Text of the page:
Have You Ever Tried Kundru? This Is The Perfect Recipe That Bursts Of Flavour With Minimal Effort



Have you ever encountered a vegetable that seems to hold hidden potential, but traditional recipes feel overly complicated? Today, we will learn about a dish made with kundru, also known as ivy gourd, and explore a delightful stir-fry that celebrates its unique texture and flavour. This recipe, shared by blogger Sangeeta Khanna, takes inspiration from Andhra’s fiery Dondakaya Vepudu, but with a delightful twist. Here, we ditch the chopping board and embrace the whole vegetable, maximizing veggie intake and minimizing prep time!

What Is Kundru?

Kundru, a member of the gourd family, boasts a fascinating appearance. Resembling a miniature spiky green melon, it’s packed with nutrients like vitamins and minerals. Often compared to okra for its slightly slimy texture when cooked, kundru offers a delightful bite when prepared right.

Also Read: 5 Ways To Make A Delicious Lunch With The Nutritious Lauki)

How To Make Kundru Stir-Fry I Easy Kundru Recipe:

The beauty of this dish lies in its simplicity. Begin by gently “thrashing” the kundru with a pestle. This cracks the outer skin, allowing the flavours to penetrate deeply. If you lack a pestle, a simple halving lengthwise works just as well. Sesame oil gently heats, releasing its nutty fragrance. Fenugreek seeds crackle in the hot oil, adding a unique depth. Then, the star of the show – the kundru – is tossed in.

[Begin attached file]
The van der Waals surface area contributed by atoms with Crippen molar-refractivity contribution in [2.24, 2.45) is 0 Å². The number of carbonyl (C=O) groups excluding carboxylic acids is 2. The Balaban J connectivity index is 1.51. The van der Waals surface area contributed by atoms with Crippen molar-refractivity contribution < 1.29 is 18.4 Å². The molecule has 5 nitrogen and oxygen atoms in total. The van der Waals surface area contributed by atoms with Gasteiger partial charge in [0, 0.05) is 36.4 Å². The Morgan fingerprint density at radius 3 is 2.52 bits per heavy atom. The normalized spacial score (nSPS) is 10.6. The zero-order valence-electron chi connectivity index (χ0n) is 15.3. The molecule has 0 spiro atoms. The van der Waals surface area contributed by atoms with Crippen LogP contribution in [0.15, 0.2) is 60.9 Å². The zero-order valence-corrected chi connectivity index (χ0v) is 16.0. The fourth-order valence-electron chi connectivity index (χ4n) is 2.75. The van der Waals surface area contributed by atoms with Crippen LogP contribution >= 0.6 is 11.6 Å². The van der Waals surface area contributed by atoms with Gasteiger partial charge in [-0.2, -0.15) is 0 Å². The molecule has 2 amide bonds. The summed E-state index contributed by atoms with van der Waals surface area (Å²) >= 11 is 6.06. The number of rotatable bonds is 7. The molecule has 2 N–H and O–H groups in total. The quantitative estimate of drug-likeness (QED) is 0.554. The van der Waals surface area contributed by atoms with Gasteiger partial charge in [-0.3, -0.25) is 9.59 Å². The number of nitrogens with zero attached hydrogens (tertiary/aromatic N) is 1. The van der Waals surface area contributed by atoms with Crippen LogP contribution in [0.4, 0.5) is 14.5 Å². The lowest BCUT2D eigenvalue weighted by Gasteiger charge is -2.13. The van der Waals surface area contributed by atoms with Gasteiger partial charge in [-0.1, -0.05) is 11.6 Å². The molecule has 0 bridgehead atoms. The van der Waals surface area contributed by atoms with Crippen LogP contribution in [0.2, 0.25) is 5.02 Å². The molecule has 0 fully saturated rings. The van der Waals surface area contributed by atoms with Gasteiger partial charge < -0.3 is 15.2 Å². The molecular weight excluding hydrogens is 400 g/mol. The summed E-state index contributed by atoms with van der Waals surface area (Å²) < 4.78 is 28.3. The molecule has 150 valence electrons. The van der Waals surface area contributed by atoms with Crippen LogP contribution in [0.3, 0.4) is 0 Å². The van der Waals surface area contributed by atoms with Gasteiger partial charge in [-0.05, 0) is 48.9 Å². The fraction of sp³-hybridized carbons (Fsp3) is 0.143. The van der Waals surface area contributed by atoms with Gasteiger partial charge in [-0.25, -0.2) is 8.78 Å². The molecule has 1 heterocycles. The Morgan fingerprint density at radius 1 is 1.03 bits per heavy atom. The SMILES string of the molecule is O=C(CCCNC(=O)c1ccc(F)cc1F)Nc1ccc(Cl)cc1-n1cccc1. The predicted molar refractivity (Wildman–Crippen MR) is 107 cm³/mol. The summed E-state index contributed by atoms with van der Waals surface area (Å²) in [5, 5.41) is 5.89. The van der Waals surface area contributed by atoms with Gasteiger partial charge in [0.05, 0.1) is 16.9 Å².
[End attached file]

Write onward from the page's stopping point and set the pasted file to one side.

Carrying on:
While the kundru crisps up, prepare a spice blend. Toasted sesame seeds, cumin, coriander, and fiery red chillies are coarsely ground. This fragrant masala is then incorporated into the pan, coating the kundru. The addition of crushed peanuts, a squeeze of lime juice or a touch of tamarind or amchur powder (dried mango powder) provides a welcome tartness.

Also Read: Cooking With Ivy Gourd: 3 Delicious Recipes From South India

This kundru creation is more akin to a warm salad – vibrant, textural, and bursting with flavour. It pairs beautifully with rotis, parathas, dal and rice, and even complements the delicate flavours of dosa and idli.

 





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